Historically black colleges and universities (HBCUs) in the state of Maryland have been awarded half a billion in a ‘historic’ $577m settlement. According to Kenya Evelyn reporting for The Guardian in Washington, Maryland has voted in favor of awarding compensation for institutional racial discrimination, signaling the end of a long legal battle.

“It’s been a long time coming,” said Michael Jones, partner with Kirkland & Ellis LLP and one of the lead attorneys with the Lawyers’ Committee for Civil Rights Under Law. “We’ve had four failed mediations under two governors. “It was a historic moment. Listening to it was like listening to the passage of major civil rights legislation,” Jones added.

In 2006, the Coalition for Equity and Excellence in Maryland Higher Education, which is composed of alumni of HBCUs, filed a lawsuit alleging the state duplicated educational programs created at black universities, luring would-be students to their white counterparts, Evelyn explained.

The more than 100 institutions were established before the Civil Rights Act of 1964, mostly in the latter 19th century, to serve African Americans who were barred from predominantly white schools. The suit alleged the state’s duplication of programs exacerbated HBCUs’ existing funding inequities.

Earlier this month, the Maryland Senate voted unanimously to pass the legislation authorizing the settlement, split between the University of Maryland Eastern Shore, as well as Bowie, Coppin and Morgan State Universities.

Mickey Burnim, interim president at Coppin State said at the hearing that the bill, known as HB1260, can begin to solve the problems discrimination has created.

“HB1260 affords the unique opportunity to address decades of previous untraceable and traceable state-supported inequities and the unnecessary duplication in programs at HBCUs in the state,” he said.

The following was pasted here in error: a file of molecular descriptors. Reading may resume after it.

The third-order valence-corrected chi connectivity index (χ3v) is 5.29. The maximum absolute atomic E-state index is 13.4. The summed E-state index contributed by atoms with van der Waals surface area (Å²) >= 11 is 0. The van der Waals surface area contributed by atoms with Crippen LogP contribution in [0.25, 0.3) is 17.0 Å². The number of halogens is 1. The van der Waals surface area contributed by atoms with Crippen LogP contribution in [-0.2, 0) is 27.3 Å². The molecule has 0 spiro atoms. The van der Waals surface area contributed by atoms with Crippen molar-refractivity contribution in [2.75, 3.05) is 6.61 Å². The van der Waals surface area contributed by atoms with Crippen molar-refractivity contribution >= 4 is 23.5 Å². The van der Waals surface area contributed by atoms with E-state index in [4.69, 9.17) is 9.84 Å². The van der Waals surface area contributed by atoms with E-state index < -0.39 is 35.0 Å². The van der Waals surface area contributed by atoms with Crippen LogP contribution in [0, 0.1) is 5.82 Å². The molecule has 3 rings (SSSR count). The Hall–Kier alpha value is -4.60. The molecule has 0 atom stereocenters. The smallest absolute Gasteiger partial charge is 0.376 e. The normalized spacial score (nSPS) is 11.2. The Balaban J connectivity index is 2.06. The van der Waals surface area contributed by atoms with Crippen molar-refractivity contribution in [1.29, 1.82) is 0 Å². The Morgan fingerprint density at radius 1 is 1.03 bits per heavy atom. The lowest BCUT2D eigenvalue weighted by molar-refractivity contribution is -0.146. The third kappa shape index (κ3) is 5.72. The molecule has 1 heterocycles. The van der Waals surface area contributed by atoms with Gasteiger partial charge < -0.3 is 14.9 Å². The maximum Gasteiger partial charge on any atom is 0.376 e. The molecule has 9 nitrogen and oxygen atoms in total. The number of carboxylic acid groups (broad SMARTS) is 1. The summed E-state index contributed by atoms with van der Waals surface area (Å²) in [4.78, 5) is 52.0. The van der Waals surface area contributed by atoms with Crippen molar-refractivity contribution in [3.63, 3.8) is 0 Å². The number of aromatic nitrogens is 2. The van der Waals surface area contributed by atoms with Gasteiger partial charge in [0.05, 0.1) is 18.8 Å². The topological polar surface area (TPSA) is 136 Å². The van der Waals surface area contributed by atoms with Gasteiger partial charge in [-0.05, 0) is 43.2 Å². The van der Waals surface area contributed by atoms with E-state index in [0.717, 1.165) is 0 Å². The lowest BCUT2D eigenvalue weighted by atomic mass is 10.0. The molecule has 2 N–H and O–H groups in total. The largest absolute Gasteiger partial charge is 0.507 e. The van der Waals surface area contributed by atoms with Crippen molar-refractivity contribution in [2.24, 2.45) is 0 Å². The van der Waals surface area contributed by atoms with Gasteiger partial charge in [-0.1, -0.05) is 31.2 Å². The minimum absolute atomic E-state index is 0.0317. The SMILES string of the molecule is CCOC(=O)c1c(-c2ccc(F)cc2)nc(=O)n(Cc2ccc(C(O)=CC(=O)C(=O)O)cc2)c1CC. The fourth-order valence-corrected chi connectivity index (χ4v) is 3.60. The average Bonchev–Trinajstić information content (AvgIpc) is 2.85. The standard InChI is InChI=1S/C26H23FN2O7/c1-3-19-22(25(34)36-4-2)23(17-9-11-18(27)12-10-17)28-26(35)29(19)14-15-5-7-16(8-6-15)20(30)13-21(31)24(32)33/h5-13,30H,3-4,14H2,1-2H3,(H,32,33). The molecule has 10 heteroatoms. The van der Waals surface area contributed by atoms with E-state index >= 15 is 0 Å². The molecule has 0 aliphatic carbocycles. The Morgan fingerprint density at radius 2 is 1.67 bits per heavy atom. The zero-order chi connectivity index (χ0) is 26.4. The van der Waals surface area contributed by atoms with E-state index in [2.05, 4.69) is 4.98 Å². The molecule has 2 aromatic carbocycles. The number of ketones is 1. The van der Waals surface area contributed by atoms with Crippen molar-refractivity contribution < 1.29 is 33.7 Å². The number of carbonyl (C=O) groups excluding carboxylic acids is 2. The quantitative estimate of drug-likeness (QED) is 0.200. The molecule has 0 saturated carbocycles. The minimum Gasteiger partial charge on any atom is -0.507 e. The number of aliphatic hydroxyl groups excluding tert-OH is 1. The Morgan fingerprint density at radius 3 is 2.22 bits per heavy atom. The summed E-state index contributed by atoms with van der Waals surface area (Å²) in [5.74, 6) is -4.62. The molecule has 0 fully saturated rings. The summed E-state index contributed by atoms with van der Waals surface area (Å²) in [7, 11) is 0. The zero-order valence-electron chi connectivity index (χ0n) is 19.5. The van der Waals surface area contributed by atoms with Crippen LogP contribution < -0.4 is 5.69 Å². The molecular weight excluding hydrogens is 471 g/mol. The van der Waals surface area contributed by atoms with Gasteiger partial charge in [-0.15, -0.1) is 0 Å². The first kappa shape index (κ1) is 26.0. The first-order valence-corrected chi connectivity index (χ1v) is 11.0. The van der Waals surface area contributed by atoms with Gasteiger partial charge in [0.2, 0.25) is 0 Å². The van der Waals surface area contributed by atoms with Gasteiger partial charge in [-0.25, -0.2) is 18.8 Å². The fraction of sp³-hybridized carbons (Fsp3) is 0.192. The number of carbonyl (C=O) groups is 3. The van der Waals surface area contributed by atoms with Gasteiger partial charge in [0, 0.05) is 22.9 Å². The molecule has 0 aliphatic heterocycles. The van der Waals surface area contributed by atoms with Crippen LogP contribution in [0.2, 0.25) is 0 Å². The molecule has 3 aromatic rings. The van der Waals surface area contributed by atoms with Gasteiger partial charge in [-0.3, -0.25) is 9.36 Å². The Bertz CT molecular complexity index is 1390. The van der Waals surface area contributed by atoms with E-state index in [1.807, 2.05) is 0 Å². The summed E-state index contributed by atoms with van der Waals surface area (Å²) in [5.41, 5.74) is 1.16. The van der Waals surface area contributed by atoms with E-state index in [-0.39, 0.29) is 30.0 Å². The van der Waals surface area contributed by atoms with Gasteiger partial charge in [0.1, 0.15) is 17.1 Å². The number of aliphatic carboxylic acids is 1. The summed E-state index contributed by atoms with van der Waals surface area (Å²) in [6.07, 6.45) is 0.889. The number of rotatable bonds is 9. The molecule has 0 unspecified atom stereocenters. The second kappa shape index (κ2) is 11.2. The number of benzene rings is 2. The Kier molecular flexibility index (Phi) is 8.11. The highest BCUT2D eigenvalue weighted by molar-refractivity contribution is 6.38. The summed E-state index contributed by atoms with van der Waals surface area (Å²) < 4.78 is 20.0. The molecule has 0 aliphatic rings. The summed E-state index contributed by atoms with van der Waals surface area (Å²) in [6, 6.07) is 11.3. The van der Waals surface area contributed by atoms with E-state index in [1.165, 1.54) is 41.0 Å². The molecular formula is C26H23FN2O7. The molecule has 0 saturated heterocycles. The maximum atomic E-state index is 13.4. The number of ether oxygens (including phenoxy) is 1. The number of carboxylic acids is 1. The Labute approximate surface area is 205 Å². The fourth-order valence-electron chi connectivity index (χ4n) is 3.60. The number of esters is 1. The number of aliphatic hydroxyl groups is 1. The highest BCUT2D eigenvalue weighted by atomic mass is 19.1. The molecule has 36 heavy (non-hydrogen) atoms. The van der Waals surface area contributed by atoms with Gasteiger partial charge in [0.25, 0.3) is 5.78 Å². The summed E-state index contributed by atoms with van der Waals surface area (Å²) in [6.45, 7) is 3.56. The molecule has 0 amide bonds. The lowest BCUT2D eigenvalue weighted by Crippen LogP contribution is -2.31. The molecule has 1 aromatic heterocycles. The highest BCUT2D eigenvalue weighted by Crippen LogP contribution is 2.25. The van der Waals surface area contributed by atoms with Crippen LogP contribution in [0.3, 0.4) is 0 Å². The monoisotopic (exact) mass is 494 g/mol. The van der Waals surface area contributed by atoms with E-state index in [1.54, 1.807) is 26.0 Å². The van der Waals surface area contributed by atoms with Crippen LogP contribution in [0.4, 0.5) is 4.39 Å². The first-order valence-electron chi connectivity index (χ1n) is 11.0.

The Democratic state senator Obie Patterson reportedly told the Baltimore Sun he was inspired to see Republicans vote in support.

“I have never been so pleased in all my life to see all green lights on that board,” he said. “We all can come together for a common cause and do what’s right.”

The bill permits Maryland’s HBCUs to use the additional funding to establish new degree programs, recruit faculty and marketing contractors, and invest in scholarships and financial aid. Funding would be distributed proportionally to enrollment at each institution.

The bill now goes to the desk of Maryland governor, Larry Hogan.

Kenya Evelyn reported that his spokesperson confirmed he will give the legislative resolution consideration. Due to “overwhelming support”, the Morgan State president, David Kwabena Wilson, is optimistic the governor will sign the legislation.

“It wasn’t passed with a razor-thin edge, it was almost unanimous if you take both houses of the legislature together,” he said.

While the bill is veto-proof, if the HBCU coalition and the state cannot formally accept the legislated agreement by 1 December, it becomes null and void.

The bill requires that attorney’s fees, about $22m, be paid through a mandated $10m increase for each campus in each fiscal year to help with long-term planning, scheduled to begin 2022.

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